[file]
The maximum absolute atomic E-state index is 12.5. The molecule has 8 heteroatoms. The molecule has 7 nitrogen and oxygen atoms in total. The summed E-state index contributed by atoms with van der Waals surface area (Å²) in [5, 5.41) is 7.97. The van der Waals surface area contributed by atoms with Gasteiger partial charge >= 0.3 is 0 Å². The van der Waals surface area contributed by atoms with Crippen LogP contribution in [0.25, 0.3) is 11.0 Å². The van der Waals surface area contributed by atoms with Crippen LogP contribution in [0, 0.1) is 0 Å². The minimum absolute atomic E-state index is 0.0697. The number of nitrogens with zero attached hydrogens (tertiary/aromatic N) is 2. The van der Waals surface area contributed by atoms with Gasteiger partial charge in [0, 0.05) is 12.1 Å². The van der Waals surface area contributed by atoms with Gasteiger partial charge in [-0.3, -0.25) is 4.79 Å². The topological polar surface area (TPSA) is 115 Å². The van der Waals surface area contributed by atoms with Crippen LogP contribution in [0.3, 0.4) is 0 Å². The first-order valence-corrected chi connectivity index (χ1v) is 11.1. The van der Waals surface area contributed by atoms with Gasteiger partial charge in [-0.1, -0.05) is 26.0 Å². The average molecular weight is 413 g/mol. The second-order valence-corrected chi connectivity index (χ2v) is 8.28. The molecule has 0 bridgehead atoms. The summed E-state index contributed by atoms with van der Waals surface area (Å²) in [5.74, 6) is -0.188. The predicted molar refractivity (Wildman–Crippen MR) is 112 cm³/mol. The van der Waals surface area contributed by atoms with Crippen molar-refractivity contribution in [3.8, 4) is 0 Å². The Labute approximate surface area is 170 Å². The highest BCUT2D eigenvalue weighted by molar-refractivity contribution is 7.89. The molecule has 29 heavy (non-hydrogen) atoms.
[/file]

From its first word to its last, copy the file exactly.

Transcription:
The maximum absolute atomic E-state index is 12.5. The molecule has 8 heteroatoms. The molecule has 7 nitrogen and oxygen atoms in total. The summed E-state index contributed by atoms with van der Waals surface area (Å²) in [5, 5.41) is 7.97. The van der Waals surface area contributed by atoms with Gasteiger partial charge >= 0.3 is 0 Å². The van der Waals surface area contributed by atoms with Crippen LogP contribution in [0.25, 0.3) is 11.0 Å². The van der Waals surface area contributed by atoms with Crippen LogP contribution in [0, 0.1) is 0 Å². The minimum absolute atomic E-state index is 0.0697. The number of nitrogens with zero attached hydrogens (tertiary/aromatic N) is 2. The van der Waals surface area contributed by atoms with Gasteiger partial charge in [0, 0.05) is 12.1 Å². The van der Waals surface area contributed by atoms with Gasteiger partial charge in [-0.3, -0.25) is 4.79 Å². The topological polar surface area (TPSA) is 115 Å². The van der Waals surface area contributed by atoms with Crippen LogP contribution in [0.3, 0.4) is 0 Å². The first-order valence-corrected chi connectivity index (χ1v) is 11.1. The van der Waals surface area contributed by atoms with Gasteiger partial charge in [-0.1, -0.05) is 26.0 Å². The average molecular weight is 413 g/mol. The second-order valence-corrected chi connectivity index (χ2v) is 8.28. The molecule has 0 bridgehead atoms. The summed E-state index contributed by atoms with van der Waals surface area (Å²) in [5.74, 6) is -0.188. The predicted molar refractivity (Wildman–Crippen MR) is 112 cm³/mol. The van der Waals surface area contributed by atoms with Crippen molar-refractivity contribution in [3.8, 4) is 0 Å². The Labute approximate surface area is 170 Å². The highest BCUT2D eigenvalue weighted by molar-refractivity contribution is 7.89. The molecule has 29 heavy (non-hydrogen) atoms.